I have been working on a project for an artist that uses flip dot display panels. Flip dot/disc displays are a bygone technology that were typically used in places such as airports and stock exchanges, anywhere there was a need for dynamically displayed information. They were great for power efficiency as they retain their image with the power removed, therefore would have been much less power hungry than the light based displays of the time. Now superseded by LED displays that are just as efficient, but need less maintenance, they are still manufactured by Alfa-Zeta and used for more creative / nostalgic purposes. For this work I needed to create a program to show images on the panels, initially I was unsure of the source of the images, could it be a video? or programatically generated? So I decided to go as high level as possible and use Python on a Raspberry Pi. That way I would not have to re-write the program every time the ideas or the dimensions changed. I thought it would be great to be able to use Python Imaging Library pillow fork to manipulate the dots, that way I could draw shapes and text trivially, plus if any changes were needed I could write them quickly on the fly. I came up with FliPIL a sort of wrapper between PIL and the flip dot’s protocol.
Alfa-Zeta sell the flip dots in controllable panel modules, the larger one is made up of of two 7x28 sections which is the type I used. Each 7x28 section has an ATMEGA micro-controller that receives messages over RS485 interface. The way you address each panel is by setting it in binary on a DIP switch connected to its microcontroller. The protocol to then control the panel is quite simple, you send a series of bytes, the first few bytes being meta information like address of the panel then there is a series of 28 bytes each representing a column (or row depending on your perspective) of 7 dots. So for example if I wanted the second row to be
0010011 I would send a byte for the first column then another with the value 19 (the last bit being ignored).
To make a display you have to tile the flip dot panels and set the addresses. I designed the wrapper class to make a PIL Image object that is the same width and height as the desired display then translate that image into the command for the flip dot display. To tell my program what the panel is like you have to define the layout using a two-dimensional array (‘list’ in python), this has to be done otherwise there is no-knowing the physical location of all the flip dot modules.
panel1 = flipil("alfa_zeta", [28, 7], [[1,2],[3,4],[5,6]])
The wrapper is all set up as a class, you have to initiate the panel as an object with the above line. The first two arguments are so I could possibly add different types of flip dot modules in the future. The third is the one that defines the layouts, each list within the list represents a row and each entry in each inner list represents a column, the numbers are the panel module addresses. So the above would be interpreted as the following.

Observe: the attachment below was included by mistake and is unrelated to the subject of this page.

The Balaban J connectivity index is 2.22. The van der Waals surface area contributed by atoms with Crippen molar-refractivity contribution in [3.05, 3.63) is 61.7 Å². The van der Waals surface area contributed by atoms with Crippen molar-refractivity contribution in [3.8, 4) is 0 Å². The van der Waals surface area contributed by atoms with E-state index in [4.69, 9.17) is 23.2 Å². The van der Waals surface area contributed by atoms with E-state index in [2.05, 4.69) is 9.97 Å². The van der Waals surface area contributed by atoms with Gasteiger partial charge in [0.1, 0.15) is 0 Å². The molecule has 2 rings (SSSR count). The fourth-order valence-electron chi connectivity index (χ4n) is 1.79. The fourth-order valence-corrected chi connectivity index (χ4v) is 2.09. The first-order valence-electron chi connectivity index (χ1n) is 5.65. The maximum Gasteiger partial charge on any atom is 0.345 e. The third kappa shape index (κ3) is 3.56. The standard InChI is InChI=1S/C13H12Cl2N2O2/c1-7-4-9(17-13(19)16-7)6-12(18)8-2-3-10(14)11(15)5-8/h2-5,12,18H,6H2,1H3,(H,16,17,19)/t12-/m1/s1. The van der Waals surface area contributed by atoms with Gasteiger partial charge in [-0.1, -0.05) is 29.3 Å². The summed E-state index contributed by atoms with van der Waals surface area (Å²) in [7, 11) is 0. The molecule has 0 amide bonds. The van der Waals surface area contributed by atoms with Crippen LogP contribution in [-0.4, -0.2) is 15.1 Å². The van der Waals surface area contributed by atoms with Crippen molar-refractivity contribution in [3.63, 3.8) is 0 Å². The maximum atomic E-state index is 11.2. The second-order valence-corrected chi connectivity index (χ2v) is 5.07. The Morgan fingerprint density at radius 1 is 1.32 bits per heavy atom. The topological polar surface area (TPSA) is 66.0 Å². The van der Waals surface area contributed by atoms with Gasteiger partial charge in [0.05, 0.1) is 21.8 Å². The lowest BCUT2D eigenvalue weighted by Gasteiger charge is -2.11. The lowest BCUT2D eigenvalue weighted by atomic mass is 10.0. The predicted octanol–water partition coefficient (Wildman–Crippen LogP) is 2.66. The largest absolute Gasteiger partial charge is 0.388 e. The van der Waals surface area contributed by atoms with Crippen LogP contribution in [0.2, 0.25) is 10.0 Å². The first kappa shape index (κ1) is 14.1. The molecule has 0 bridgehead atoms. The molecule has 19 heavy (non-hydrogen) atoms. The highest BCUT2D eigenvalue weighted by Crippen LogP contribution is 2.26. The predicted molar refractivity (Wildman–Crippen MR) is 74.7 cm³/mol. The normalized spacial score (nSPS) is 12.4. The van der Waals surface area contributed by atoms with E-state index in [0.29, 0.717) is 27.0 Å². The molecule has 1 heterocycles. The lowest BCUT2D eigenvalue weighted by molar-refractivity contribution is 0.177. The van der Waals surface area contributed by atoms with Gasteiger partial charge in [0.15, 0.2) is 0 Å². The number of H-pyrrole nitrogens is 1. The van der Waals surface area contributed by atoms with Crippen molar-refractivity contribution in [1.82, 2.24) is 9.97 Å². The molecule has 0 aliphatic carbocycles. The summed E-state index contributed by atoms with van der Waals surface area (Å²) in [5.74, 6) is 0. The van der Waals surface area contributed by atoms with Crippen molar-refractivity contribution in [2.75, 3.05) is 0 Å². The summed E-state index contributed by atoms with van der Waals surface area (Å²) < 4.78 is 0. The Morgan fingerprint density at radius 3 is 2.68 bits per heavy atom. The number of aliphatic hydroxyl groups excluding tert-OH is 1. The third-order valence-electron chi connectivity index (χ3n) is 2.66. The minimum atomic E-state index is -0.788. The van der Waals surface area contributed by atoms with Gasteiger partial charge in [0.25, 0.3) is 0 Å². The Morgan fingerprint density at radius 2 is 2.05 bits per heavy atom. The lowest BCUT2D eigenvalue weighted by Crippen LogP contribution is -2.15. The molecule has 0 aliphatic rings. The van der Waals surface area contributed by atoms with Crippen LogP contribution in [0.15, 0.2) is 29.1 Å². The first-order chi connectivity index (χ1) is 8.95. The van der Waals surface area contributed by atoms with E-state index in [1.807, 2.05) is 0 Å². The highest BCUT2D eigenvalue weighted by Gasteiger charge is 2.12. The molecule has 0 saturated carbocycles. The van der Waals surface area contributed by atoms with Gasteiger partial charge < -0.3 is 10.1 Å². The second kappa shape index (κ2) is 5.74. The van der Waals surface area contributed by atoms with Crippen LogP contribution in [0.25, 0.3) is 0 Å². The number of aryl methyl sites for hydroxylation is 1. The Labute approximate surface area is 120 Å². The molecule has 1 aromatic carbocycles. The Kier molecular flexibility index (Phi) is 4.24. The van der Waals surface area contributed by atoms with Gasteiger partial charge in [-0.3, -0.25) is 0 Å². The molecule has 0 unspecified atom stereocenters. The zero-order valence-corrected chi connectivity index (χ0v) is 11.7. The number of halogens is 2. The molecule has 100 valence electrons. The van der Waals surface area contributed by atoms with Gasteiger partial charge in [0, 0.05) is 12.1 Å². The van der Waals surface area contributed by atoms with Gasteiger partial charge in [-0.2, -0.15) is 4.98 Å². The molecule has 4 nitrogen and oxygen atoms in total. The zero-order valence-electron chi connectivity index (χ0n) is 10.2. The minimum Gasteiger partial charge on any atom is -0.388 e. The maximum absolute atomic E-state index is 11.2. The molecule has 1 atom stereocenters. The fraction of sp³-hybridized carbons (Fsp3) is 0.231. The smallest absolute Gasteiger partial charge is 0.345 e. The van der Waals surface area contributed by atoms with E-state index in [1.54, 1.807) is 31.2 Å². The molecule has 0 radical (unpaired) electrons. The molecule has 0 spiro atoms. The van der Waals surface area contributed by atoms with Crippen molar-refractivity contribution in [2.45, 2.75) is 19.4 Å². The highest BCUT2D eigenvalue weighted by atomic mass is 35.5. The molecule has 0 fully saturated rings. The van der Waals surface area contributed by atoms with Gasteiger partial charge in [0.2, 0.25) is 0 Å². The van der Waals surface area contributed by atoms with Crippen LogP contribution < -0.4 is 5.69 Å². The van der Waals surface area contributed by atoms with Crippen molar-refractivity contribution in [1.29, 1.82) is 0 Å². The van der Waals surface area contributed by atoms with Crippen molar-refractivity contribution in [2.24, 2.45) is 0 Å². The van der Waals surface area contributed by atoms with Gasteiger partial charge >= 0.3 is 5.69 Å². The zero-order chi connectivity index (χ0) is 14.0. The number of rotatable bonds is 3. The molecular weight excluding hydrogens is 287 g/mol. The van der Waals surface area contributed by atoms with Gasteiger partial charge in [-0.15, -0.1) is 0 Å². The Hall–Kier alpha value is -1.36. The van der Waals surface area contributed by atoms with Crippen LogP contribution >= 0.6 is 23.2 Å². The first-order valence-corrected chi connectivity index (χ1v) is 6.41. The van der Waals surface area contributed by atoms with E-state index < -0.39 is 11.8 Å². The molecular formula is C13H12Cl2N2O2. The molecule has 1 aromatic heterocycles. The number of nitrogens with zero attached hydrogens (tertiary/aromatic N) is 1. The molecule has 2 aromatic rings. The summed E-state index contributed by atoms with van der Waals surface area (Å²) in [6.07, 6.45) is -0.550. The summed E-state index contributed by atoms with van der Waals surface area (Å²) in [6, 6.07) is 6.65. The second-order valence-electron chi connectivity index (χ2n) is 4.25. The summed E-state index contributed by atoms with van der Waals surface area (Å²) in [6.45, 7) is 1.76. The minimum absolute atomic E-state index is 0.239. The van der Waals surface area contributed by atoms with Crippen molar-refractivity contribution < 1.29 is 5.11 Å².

1 2 3 4 5 6
There are two other optional arguments,
initial colour=[0 or 1], black or white obviously! And
reverse_panel=[bool]a way to reflect the image, this is in case the panel has been put in the wrong way around. The panel object creates an image internally using PIL, in the case above a 56px width (2x28) by 21px high (3x7) image is created. Using the
__getattr__() method, any PIL object applied to the fliPIL based object unknown will be applied to the internal image object, that way PIL objects like ImageDraw can be applied to it. Below I initiate
ImageDraw() then I draw an ellipse.
draw = ImageDraw.Draw(panel1) draw.ellipse((0,0,10,10), outline=1, fill=0)
The image data bears no resemblance to the Alfa-Zeta protocol so this needs to be translated using the rows and columns layout into a command. Then there is a method to send the command over the serial connection. You can see I intended
_translate() to be a private method that would run every time I made a change to the image display but then I realised it would be more efficient to run it only when needed. I need to remove the underscore but I am committed to it now!
Finally I also added a command to ‘clear’ the image, this is very useful if you are animating. The
0 is the colour it clears to, so in theory you can make it all white!
That’s it! you can see an example below of a “bouncing ball” animation on a 2x6 panel display. Notice that because it has an image representing the display in the wrapper program, I can get the width and height of the display, so those properties will automatically change if I change the size of the panel, this demonstrates the flexibility of the wrapper.
from PIL import ImageDraw from flipil import flipil from time import sleep refresh = [0x80,0x82,0x8F] panel_adds =[[1,2],[3,4],[5,6],[7,8],[9,10],[11,12]] panel1 = flipil("alfa_zeta", [28, 7], panel_adds, init_color = 0, reverse_panel=False) panel1.set_port('/dev/ttyAMA0', 57600) draw = ImageDraw.Draw(panel1) size = 10 dir_x = 1 dir_y = 1 x = 1 y = 1 while True: sleep(.01) if x+size+2 > panel1.width or x < 1: dir_x *= -1 if y+size+2 > panel1.height or y < 1: dir_y *= -1 x += dir_x y += dir_y panel1.clear(0) draw = ImageDraw.Draw(panel1) draw.ellipse((x,y,x+size,y+size), outline=1, fill=0) panel1._translate() panel1.send()